Violet-green Swallow

Bank Swallow

Barn Swallow

Cliff Swallow

Mountain Chickadee

Red-breasted Nuthatch

White-breasted Nuthatch

Brown Creeper

House Wren

Blue-gray Gnatcatcher

Ruby-crowned Kinglet

Mountain Bluebird

Swainson’s Thrush

American Robin

Gray Catbird

European Starling

House Finch

Pine Siskin

Lesser Goldfinch

American Goldfinch

Chestnut-collared Longspur

McCown’s Longspur

Chipping Sparrow

Clay-colored Sparrow

Lark Sparrow

White-crowned Sparrow

Vesper Sparrow

Song Sparrow

Lincoln’s Sparrow

Green-tailed Towhee

Spotted Towhee

Yellow-headed Blackbird

Western Meadowlark

Orchard Oriole

Bullock’s Oriole

Red-winged Blackbird

Brown-headed Cowbird

Brewer’s Blackbird

Common Grackle

Great-tailed Grackle

Worm-eating Warbler

Northern Waterthrush

Orange-crowned Warbler

MacGillivray’s Warbler

Common Yellowthroat

American Redstart

Magnolia Warbler

Yellow Warbler

Yellow-rumped Warbler

Wilson’s Warbler

Western Tanager

Rose-breasted Grosbeak

Black-headed Grosbeak

Lazuli Bunting

House Sparrow

By evening of the Cheyenne Big Day Bird Count it was cloudy and chilly and we found few new bird species, even here on the road between the Wyoming Hereford Ranch and the Lummis Ranch. Photo by Barb Gorges.

Habitat Hero workshop in Cheyenne, Wyoming, a great success

The Habitat Hero logoHabitat Heroes — Bee Bird Friendly,
Learn to Garden for Bees, Birds and Butterflies workshop March 17, 2018, was a great success.

To learn more about the Habitat Hero program sponsored by Audubon Rockies, geared for those of us gardening in Wyoming and Colorado, see http://rockies.audubon.org/programs/habitat-hero-education.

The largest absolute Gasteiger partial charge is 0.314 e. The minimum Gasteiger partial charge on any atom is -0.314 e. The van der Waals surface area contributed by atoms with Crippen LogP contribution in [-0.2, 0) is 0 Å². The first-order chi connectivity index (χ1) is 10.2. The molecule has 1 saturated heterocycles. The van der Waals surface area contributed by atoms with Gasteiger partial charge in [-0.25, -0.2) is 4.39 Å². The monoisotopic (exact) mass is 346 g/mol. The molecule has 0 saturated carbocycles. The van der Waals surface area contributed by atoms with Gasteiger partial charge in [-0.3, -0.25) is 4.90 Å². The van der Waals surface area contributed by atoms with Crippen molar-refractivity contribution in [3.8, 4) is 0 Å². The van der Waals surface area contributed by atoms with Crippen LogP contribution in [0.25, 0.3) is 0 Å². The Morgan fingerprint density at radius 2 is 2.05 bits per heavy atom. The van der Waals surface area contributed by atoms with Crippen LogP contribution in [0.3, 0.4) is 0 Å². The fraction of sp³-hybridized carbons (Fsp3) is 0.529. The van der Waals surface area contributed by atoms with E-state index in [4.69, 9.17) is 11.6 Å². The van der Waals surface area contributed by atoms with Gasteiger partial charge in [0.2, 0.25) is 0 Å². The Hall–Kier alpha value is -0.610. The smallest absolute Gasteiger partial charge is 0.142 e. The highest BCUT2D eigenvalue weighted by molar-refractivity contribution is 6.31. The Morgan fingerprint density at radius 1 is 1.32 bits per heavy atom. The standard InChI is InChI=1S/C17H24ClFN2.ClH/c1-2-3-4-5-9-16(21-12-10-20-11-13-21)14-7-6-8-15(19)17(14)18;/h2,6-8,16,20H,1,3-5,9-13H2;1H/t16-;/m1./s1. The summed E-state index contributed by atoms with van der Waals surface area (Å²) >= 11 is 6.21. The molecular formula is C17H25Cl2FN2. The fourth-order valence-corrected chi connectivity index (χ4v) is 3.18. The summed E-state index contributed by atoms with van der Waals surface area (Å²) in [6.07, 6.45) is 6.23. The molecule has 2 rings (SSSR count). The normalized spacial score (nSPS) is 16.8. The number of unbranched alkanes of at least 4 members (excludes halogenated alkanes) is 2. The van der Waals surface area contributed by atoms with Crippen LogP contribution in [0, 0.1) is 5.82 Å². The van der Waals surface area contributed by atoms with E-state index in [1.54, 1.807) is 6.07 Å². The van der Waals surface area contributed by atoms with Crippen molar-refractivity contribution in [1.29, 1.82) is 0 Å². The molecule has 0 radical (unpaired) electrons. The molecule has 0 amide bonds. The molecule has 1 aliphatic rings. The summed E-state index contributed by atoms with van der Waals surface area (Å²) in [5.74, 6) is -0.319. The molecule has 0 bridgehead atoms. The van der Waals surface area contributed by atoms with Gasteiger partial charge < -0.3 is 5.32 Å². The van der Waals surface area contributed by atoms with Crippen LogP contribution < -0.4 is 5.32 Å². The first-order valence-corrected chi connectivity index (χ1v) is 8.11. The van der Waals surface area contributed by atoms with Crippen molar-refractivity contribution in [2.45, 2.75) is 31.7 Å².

The Cheyenne – High Plains Audubon Society also has information at its website, https://cheyenneaudubon.wordpress.com/habitat-hero/.

Plans are in the works for the 5th Annual Cheyenne Habitat Hero workshop spring 2019.

 

Bird-finding improves

2017-08BirdingwoBorders-Strycker

Strycker’s book is due out Oct. 10, 2017.

Published August 20, 2017, in the Wyoming Tribune Eagle, “Bird-finding improves from generation to generation.”

By Barb Gorges 

When your interest in birds takes you beyond your backyard, you need a guide beyond your bird identification book. That help can come in many forms—from apps and websites to a trail guide book or local expert.

Noah Strycker needed a bird-finding guide for the whole world for his record-breaking Big Year in 2015. His book, “Birding without Borders,” due out Oct. 10, documents his travels to the seven continents to find 6,042 species, more than half the world total.

In it, he thoughtfully considers many bird-related topics, including how technology made his record possible, specifically www.eBird.org. In addition to being a place where you can share your birding records, it’s “Explore Data” function helps you find birding hotspots, certain birds and even find out who found them. Strycker credits its enormous global data base with his Big Year success.

Another piece of technology equally important was http://birdingpal.org/, a way to connect with fellow enthusiasts who could show him around their own “backyards.” Every species he saw during his Big Year was verified by his various travelling companions.